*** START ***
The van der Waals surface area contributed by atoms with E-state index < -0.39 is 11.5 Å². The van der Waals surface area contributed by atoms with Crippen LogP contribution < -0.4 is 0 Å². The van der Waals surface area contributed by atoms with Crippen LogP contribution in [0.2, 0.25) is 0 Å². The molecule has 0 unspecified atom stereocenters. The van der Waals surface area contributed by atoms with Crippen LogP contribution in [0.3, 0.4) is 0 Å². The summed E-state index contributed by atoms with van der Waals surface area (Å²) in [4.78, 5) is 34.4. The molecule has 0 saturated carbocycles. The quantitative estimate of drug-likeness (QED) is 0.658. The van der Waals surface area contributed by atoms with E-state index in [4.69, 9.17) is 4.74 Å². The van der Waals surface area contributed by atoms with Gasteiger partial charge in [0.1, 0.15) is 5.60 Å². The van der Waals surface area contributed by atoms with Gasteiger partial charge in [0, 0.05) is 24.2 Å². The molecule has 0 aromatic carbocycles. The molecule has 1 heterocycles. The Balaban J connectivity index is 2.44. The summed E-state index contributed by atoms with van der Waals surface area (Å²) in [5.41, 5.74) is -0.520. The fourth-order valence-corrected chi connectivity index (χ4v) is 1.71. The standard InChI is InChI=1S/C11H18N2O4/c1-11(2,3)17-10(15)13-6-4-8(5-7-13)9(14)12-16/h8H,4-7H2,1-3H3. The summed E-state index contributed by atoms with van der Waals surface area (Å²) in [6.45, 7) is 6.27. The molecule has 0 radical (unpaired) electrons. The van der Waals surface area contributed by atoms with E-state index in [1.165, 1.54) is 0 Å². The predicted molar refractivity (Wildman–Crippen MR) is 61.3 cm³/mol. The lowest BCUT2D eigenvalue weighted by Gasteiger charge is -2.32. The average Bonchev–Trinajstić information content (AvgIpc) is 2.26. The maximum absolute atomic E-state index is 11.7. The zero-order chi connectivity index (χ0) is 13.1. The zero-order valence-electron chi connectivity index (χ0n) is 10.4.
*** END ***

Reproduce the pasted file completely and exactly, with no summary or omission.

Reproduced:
The van der Waals surface area contributed by atoms with E-state index < -0.39 is 11.5 Å². The van der Waals surface area contributed by atoms with Crippen LogP contribution < -0.4 is 0 Å². The van der Waals surface area contributed by atoms with Crippen LogP contribution in [0.2, 0.25) is 0 Å². The molecule has 0 unspecified atom stereocenters. The van der Waals surface area contributed by atoms with Crippen LogP contribution in [0.3, 0.4) is 0 Å². The summed E-state index contributed by atoms with van der Waals surface area (Å²) in [4.78, 5) is 34.4. The molecule has 0 saturated carbocycles. The quantitative estimate of drug-likeness (QED) is 0.658. The van der Waals surface area contributed by atoms with E-state index in [4.69, 9.17) is 4.74 Å². The van der Waals surface area contributed by atoms with Gasteiger partial charge in [0.1, 0.15) is 5.60 Å². The van der Waals surface area contributed by atoms with Gasteiger partial charge in [0, 0.05) is 24.2 Å². The molecule has 0 aromatic carbocycles. The molecule has 1 heterocycles. The Balaban J connectivity index is 2.44. The summed E-state index contributed by atoms with van der Waals surface area (Å²) in [5.41, 5.74) is -0.520. The fourth-order valence-corrected chi connectivity index (χ4v) is 1.71. The standard InChI is InChI=1S/C11H18N2O4/c1-11(2,3)17-10(15)13-6-4-8(5-7-13)9(14)12-16/h8H,4-7H2,1-3H3. The summed E-state index contributed by atoms with van der Waals surface area (Å²) in [6.45, 7) is 6.27. The molecule has 0 radical (unpaired) electrons. The van der Waals surface area contributed by atoms with E-state index in [1.165, 1.54) is 0 Å². The predicted molar refractivity (Wildman–Crippen MR) is 61.3 cm³/mol. The lowest BCUT2D eigenvalue weighted by Gasteiger charge is -2.32. The average Bonchev–Trinajstić information content (AvgIpc) is 2.26. The maximum absolute atomic E-state index is 11.7. The zero-order chi connectivity index (χ0) is 13.1. The zero-order valence-electron chi connectivity index (χ0n) is 10.4.